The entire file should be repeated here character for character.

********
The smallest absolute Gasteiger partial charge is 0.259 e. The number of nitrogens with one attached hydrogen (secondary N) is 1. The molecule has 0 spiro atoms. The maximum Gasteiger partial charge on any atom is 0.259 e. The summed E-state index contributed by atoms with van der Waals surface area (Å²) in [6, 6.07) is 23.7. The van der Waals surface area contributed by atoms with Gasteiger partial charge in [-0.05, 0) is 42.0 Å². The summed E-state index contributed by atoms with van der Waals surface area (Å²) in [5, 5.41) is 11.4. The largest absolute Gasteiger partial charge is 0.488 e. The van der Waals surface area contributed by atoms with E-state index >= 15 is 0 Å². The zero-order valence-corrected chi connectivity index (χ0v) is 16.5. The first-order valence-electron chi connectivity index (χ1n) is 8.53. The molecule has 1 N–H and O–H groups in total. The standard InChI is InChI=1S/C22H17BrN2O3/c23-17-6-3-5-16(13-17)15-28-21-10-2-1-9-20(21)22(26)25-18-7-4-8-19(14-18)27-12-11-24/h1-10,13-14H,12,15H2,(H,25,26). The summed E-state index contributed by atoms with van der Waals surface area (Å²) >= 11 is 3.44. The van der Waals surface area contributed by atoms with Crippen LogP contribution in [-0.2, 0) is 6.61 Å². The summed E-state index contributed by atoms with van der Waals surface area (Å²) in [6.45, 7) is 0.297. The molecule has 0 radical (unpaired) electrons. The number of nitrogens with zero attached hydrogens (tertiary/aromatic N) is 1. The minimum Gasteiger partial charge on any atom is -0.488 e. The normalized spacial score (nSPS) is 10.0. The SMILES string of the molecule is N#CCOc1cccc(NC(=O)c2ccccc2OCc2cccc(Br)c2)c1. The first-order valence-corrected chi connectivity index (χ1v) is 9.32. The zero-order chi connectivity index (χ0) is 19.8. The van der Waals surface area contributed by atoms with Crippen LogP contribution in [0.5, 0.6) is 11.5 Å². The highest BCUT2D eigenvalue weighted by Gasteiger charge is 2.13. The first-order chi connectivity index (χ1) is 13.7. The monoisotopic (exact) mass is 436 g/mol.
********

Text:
The smallest absolute Gasteiger partial charge is 0.259 e. The number of nitrogens with one attached hydrogen (secondary N) is 1. The molecule has 0 spiro atoms. The maximum Gasteiger partial charge on any atom is 0.259 e. The summed E-state index contributed by atoms with van der Waals surface area (Å²) in [6, 6.07) is 23.7. The van der Waals surface area contributed by atoms with Gasteiger partial charge in [-0.05, 0) is 42.0 Å². The summed E-state index contributed by atoms with van der Waals surface area (Å²) in [5, 5.41) is 11.4. The largest absolute Gasteiger partial charge is 0.488 e. The van der Waals surface area contributed by atoms with E-state index >= 15 is 0 Å². The zero-order valence-corrected chi connectivity index (χ0v) is 16.5. The first-order valence-electron chi connectivity index (χ1n) is 8.53. The molecule has 1 N–H and O–H groups in total. The standard InChI is InChI=1S/C22H17BrN2O3/c23-17-6-3-5-16(13-17)15-28-21-10-2-1-9-20(21)22(26)25-18-7-4-8-19(14-18)27-12-11-24/h1-10,13-14H,12,15H2,(H,25,26). The summed E-state index contributed by atoms with van der Waals surface area (Å²) >= 11 is 3.44. The van der Waals surface area contributed by atoms with Crippen LogP contribution in [-0.2, 0) is 6.61 Å². The summed E-state index contributed by atoms with van der Waals surface area (Å²) in [6.45, 7) is 0.297. The molecule has 0 radical (unpaired) electrons. The number of nitrogens with zero attached hydrogens (tertiary/aromatic N) is 1. The minimum Gasteiger partial charge on any atom is -0.488 e. The normalized spacial score (nSPS) is 10.0. The SMILES string of the molecule is N#CCOc1cccc(NC(=O)c2ccccc2OCc2cccc(Br)c2)c1. The first-order valence-corrected chi connectivity index (χ1v) is 9.32. The zero-order chi connectivity index (χ0) is 19.8. The van der Waals surface area contributed by atoms with Crippen LogP contribution in [0.5, 0.6) is 11.5 Å². The highest BCUT2D eigenvalue weighted by Gasteiger charge is 2.13. The first-order chi connectivity index (χ1) is 13.7. The monoisotopic (exact) mass is 436 g/mol.